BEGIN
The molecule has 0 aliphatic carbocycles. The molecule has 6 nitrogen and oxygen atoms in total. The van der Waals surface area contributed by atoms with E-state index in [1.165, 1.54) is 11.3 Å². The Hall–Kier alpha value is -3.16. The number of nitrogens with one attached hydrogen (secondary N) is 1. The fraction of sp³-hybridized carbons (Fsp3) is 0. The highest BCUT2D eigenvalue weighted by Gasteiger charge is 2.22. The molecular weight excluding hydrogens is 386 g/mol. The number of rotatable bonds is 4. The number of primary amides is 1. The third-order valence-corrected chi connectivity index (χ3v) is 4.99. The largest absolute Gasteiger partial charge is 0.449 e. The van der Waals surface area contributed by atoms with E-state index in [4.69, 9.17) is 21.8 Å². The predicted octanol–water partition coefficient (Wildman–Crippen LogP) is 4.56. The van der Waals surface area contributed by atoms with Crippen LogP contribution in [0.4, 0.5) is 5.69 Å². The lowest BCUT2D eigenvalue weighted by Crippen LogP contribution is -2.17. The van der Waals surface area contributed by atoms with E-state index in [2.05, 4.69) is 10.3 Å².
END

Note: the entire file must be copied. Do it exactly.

The molecule has 0 aliphatic carbocycles. The molecule has 6 nitrogen and oxygen atoms in total. The van der Waals surface area contributed by atoms with E-state index in [1.165, 1.54) is 11.3 Å². The Hall–Kier alpha value is -3.16. The number of nitrogens with one attached hydrogen (secondary N) is 1. The fraction of sp³-hybridized carbons (Fsp3) is 0. The highest BCUT2D eigenvalue weighted by Gasteiger charge is 2.22. The molecular weight excluding hydrogens is 386 g/mol. The number of rotatable bonds is 4. The number of primary amides is 1. The third-order valence-corrected chi connectivity index (χ3v) is 4.99. The largest absolute Gasteiger partial charge is 0.449 e. The van der Waals surface area contributed by atoms with E-state index in [4.69, 9.17) is 21.8 Å². The predicted octanol–water partition coefficient (Wildman–Crippen LogP) is 4.56. The van der Waals surface area contributed by atoms with Crippen LogP contribution in [0.4, 0.5) is 5.69 Å². The lowest BCUT2D eigenvalue weighted by Crippen LogP contribution is -2.17. The van der Waals surface area contributed by atoms with E-state index in [2.05, 4.69) is 10.3 Å².